David Cameron had a good PMQ yesterday. He was able to point to the unemployment figures and show that the austerity programme had worked. The unemployment rate fell to 7.4%, its lowest rate in the UK since the February-to-April period in 2009.
Although the Welsh Government were quick to claim credit for the fall in unemployment figures in Wales. The figures now put Wales on a par with England, both with unemployment rates of 7.4%.
Whatever the Welsh Government says, it’s Cameron and Osborne that will get the credit.
In a recent YouGov poll more people thought spending cuts were good for the economy rather than bad. The Westminster government think they’ve won the argument and Cameron was certainly crowing about it in the House yesterday.
Although this “good” news hasn’t translating into a poll lead, yet. Why? Many people are no better off.
Miliband is mining a rich vein when he goes on about the cost of living. But it’s not all about costs going up. It’s also about wages and income.
Whilst yesterday’s employment figures show that the economy is back into growth pay packets are not growing. Workers’ average wages are down £364 on a year ago and over £1,500 lower than at the general election.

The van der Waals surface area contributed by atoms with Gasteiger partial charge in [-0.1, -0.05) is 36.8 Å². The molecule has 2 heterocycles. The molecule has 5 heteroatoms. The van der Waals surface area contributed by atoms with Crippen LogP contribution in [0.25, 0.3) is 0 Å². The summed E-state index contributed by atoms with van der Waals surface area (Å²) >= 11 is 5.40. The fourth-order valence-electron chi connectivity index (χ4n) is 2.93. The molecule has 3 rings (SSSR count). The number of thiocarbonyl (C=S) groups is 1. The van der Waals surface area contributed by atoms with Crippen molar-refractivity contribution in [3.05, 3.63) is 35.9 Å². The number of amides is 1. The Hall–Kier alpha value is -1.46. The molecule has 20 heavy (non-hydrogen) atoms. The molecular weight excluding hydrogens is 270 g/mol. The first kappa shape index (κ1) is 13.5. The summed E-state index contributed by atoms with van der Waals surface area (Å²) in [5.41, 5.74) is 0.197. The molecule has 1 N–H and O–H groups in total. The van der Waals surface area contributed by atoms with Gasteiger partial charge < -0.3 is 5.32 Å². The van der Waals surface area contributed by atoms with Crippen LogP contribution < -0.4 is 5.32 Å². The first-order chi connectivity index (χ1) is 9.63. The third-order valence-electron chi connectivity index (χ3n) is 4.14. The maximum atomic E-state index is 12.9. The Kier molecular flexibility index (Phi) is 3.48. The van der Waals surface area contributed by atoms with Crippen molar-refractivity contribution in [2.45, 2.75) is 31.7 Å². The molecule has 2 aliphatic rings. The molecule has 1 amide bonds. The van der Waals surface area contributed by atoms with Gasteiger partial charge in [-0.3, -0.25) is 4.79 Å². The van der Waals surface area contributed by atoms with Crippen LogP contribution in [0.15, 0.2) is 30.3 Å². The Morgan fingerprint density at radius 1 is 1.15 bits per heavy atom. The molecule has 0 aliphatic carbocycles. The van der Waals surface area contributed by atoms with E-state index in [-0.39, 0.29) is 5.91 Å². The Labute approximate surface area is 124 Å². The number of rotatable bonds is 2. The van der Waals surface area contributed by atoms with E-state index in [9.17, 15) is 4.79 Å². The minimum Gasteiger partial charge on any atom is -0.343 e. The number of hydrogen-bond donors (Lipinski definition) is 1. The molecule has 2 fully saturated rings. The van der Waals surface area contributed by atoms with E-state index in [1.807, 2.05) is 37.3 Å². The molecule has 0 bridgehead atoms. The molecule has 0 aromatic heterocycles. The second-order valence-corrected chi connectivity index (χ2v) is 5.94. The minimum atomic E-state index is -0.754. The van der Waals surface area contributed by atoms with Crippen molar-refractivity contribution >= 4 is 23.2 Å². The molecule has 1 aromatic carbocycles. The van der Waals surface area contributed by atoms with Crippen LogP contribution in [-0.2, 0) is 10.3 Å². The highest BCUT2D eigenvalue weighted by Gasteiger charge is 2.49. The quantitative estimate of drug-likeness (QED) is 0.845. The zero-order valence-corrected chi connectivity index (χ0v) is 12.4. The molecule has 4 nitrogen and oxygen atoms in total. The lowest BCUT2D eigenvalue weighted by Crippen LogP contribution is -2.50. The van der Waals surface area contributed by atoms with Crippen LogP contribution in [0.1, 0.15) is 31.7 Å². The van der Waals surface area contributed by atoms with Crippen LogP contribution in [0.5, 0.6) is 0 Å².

Yesterday’s news would be good tidings indeed if it was linked to a decent job, unfortunately this is seldom the case.
Everyone who signs up to work experience or a “training” course, no matter how threadbare, is regarded as in employment. But what they receive in their pockets cannot be described as a wage.
The same goes for people pressed to accept part-time work or zero-hours contracts even though they would far prefer full-time employment. Even most “real” new jobs offer little better than the official minimum wage.
The TUC has said we’re living through the longest wage squeeze since the 1870s and according to analysis by the Office for Budget Responsibility, the real wage of the average worker will not be restored to its pre-recession level until 2018.
The political argument should not just about growth and the cost of living, it should be a much wider debate about the state and shape of the Britain’s economy, and whether it delivers for the ordinary worker.
It should be about delivering a living wage. What kind of economy is the country aspiring to, what kind of jobs are being created.
Yesterday’s knockabout in the Commons was entertaining but totally irrelevant. Only a party that addresses the economy in a serious and meaningful way deserves the support of the voter.